November 6, 2009 / 5:00 AM / 10 years ago

RPT-UPDATE 1-Australia cbank sees gradual rate rise, good times

 * RBA says gradual rate rises needed, no guidance on
 * Paints a glowing outlook for the economy longer term
 * Widening rate gap, investment boom should support A$
 (Repeats to additional subscribers, no change to text)
 By Wayne Cole
 SYDNEY, Nov 6 (Reuters) - Australia's central bank said on
Friday that interest rates would likely have to rise gradually
as it sharply upgraded forecasts of economic growth for next
year and pointed to a dwindling pool of spare capacity.
 Market reaction was restrained, since the central bank left
open the question of whether it would tighten in December or
not. But for long-term investors, the Reserve Bank of Australia
(RBA) laid out a tempting vista.
 Its quarterly Statement on Monetary Policy essentially held
out the prospect of an almost golden period of prosperity
fuelled by rapid population growth, rising terms of trade and a
boom in resource investment.
 "The question of whether it might hike in December just
completely misses the point," said Su-Lin Ong, a senior
economist at RBC Capital Markets.
 "The RBA here is foreshadowing years of expansion based on
resources, population and Asian demand," she argued.
 "It's big picture positive for Australia and the Australian
dollar, and means rates are going nowhere but up. All we're
doing is arguing about the timing."
 Thus while interbank futures <0#YBA:> showed a roughly even
chance of the RBA hiking to 3.75 percent in December, they were
already fully priced for a tightening to 4.50 percent by June
and at 5.0 percent or more by the end of 2010.
 The central bank lifted its cash rate by 25 basis points to
3.5 percent this week, the second hike in as many months. That
set it far apart from most other developed nations which still
have rates at emergency lows.
 Central banks from the United States, eurozone and UK all
kept policy super-loose at meetings this week. That offered the
Australian dollar an ever-widening rate premium which helped
lift it to $0.9125 AUD= by Friday, from 89 cents at the start
of the week and lows of 61 cents this time last year.
  "The RBA's statement is a picture of optimism, diminished
risks, upside growth surprises," said Annette Beacher, senior
economist at TD Securities.
 "This implies higher interest rates and an elevated
exchange rate for some time," she added. "We remain with our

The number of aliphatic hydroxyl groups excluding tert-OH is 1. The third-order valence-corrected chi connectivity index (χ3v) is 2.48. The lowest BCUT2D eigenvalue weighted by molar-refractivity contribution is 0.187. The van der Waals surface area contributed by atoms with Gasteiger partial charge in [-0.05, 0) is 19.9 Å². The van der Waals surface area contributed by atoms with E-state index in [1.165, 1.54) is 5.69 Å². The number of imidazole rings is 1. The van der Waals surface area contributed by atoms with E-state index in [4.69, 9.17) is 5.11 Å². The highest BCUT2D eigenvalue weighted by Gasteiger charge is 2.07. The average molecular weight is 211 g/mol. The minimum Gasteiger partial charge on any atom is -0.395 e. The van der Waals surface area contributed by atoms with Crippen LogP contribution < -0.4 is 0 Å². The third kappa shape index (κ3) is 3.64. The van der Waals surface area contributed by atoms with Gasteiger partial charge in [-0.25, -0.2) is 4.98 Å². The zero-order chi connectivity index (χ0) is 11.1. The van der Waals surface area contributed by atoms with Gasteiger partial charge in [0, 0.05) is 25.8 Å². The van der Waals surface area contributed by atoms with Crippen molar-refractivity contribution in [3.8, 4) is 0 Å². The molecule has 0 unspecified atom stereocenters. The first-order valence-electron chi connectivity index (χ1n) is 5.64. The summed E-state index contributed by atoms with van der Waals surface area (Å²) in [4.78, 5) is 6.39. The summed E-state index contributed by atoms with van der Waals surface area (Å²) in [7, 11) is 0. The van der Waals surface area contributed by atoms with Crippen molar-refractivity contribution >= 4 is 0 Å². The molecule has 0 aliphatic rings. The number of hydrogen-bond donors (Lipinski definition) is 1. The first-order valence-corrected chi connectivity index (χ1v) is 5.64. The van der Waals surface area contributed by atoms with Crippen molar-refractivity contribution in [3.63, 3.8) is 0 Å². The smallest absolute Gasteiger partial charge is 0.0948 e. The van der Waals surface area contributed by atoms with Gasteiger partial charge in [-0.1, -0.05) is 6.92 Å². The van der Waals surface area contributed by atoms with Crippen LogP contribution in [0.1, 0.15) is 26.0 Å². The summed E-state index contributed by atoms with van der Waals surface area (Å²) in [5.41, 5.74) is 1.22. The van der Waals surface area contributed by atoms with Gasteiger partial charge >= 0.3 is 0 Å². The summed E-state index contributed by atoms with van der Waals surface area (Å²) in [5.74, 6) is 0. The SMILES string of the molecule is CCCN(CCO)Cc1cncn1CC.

target of a 4.5 percent cash rate by mid-2010 and the A$
reaching $0.95 at around the same time."
 Underlying the RBA's confidence on the economy was what it
termed a "boom" in investment in Australia's coal, iron ore and
natural gas sectors.
 "The bank's liaison with mining companies suggests that
further significant increases in mining investment and output
are likely over the years ahead," the RBA said.
 Output of coal and iron ore could expand by around one
third over the next two years if capacity came on stream as
expected, with further major increases possible over the
remaining decade.
 Liquefied natural gas production was only just coming on
stream but investment in this sector could rise from around 0.5
percent of GDP now to about 2.5 percent in the next 4-5 years.
 Ultimately, the value of LNG exports could match that of
coal or iron ore, the country's biggest earners.
 Strong demand for Australian resources from Asia,
especially China and India, meant the country's terms of trade
were expected to rise over the next year or two, a marked
improvement from the previous monetary-policy statement in
 Added to that was the rapid growth of Australia's population
and stock of capital which seemed to foreshadow many years of
expansion ahead, the RBA said.
 It more than trebled its forecast for gross domestic
product growth (GDP) for 2009 to 1.75 percent, while raising
its estimate for 2010 to 3.25 percent, from 2.25 percent
 Growth was seen running at 3.25 percent right through 2011
before accelerating to 3.5 percent in 2012.
 The RBA also nudged up its forecasts for underlying
inflation, but only modestly, perhaps reflecting its internal
expectation for where interest rates might be by then.
 Underlying inflation was seen declining from an annual 3.5
percent last quarter to 2.25 percent by the end of 2010.
Inflation was then seen travelling at 2.5 percent through 2011
and into 2012, compared to 2 percent in the previous statement.
 (Editing by Mark Bendeich)

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